Assuming Arenas comes back from his layoff and is the player he was, Arenas does not necessarily have to be moved to fit Wall in. Defensively, Wall is tall enough and has enough defensive potential that the two may be able to coexist, and offensively the duo should work well off each other.
Changes to lottery?
Ironically, at David Stern's press conference before the lottery, Stern was asked whether he thought there was enough of a deterrent to prevent tanking, and he said he thinks if there is a problem, it may be that the teams needing talent may not be getting it.
"I think that the results of the lottery, if anything, are causing teams with the worst record to feel as though their paucity of wins is not being adequately recognized and compensated," Stern said. "But so for us [the NBA] it works well. It's taking care of the main reason for which is was enacted [to prevent tanking]."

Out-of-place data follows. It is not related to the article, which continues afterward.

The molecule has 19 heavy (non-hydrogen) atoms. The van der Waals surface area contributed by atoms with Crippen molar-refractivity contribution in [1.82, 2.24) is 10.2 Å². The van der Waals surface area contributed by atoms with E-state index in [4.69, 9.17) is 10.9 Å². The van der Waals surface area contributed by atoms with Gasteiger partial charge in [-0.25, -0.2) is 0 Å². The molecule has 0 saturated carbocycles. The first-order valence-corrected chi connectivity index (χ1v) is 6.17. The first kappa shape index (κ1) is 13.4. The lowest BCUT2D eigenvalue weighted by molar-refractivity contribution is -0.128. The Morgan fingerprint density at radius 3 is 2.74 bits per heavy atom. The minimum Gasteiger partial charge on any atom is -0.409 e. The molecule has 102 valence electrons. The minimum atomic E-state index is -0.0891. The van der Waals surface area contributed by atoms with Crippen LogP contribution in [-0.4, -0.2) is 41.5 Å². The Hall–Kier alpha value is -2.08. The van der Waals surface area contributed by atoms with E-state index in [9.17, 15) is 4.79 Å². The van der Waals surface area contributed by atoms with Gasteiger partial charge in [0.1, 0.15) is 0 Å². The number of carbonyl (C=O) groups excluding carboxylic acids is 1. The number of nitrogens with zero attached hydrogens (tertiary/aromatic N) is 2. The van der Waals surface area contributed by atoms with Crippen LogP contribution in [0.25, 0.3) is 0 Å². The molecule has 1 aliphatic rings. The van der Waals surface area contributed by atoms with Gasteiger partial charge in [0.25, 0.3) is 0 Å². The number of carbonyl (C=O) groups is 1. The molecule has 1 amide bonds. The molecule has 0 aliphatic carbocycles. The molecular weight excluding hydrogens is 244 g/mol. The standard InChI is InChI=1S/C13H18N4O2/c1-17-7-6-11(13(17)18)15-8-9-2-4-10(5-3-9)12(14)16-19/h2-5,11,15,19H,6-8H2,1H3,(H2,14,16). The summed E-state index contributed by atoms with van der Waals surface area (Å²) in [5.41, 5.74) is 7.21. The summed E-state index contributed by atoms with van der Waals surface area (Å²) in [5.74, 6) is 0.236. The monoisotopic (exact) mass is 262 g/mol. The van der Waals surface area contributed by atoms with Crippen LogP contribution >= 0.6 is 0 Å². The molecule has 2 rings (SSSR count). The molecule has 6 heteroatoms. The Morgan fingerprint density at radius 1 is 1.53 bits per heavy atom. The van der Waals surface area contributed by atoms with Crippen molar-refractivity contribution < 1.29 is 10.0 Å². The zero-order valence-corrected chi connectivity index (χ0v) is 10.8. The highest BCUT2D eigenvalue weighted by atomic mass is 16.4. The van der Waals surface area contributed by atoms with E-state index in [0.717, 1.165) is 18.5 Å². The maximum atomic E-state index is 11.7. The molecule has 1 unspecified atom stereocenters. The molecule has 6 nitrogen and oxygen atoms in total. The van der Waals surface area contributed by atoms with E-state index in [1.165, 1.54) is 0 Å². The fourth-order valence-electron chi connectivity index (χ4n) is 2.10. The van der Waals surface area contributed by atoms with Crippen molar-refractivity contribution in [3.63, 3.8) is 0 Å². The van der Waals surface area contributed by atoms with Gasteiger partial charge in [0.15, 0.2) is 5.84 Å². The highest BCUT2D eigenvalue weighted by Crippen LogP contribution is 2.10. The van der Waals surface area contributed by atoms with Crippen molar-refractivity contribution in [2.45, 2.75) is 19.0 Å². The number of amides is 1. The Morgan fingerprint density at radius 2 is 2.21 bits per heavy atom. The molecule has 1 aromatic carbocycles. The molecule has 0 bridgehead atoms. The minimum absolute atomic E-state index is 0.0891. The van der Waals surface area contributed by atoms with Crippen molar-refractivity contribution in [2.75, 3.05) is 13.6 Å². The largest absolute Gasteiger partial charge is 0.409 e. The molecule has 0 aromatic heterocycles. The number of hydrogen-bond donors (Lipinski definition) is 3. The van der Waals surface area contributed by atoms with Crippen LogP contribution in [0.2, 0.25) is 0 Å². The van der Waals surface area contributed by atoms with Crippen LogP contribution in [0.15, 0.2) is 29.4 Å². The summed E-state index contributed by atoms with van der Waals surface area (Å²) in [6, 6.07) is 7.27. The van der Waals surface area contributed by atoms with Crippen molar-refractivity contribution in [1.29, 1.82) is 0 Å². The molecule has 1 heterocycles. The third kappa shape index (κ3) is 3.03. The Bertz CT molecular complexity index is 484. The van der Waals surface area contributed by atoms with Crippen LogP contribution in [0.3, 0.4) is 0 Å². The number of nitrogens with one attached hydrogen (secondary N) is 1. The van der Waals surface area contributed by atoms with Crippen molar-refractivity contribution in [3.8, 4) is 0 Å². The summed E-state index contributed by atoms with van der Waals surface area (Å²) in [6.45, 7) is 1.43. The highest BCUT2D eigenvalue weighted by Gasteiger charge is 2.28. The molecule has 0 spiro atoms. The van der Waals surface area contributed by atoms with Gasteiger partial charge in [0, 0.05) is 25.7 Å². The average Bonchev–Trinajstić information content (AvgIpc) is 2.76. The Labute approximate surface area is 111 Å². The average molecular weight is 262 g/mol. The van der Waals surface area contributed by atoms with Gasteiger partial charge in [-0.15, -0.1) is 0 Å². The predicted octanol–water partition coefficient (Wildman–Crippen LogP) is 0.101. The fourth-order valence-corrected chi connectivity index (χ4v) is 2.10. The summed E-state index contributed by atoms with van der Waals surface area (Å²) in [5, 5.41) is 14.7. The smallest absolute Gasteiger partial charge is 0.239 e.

Still, with the two worst teams ending up at the third and fourth picks, the system will likely be second-guessed.
Stern stepping down?
When asked during the lottery whether Stern had ever stepped back and asked himself how much longer he could would continue in his capacity as commissioner, Stern admitted that he has thought about it. When asked how long, he wouldn't put a timeline on it.
"I'm not going to say. But I have stepped back. And what I will say is that I really consider myself lucky. I have a job that I enjoy. I enjoy coming to the office. Particularly I enjoy working with the people who make the league look good. And I enjoy the additional growth and challenges."
"I have thought about it, I thought about it every 2 or 3 years for the last 26, but so far so good," Stern ended with.
Stern apparently believes Gilbert Arenas can be a positive example going forwad.
"I see him working hard in the community, I see him getting in shape. I spoke to him last week and I think he might have put on a couple of pounds, he's going to work it off, and he's going to come back as a very successful member of the Wizards, and he's going to work hard to use his experience to talk to others and demonstrate that there is such a thing as making a mistake, owning up to it, and moving on from there."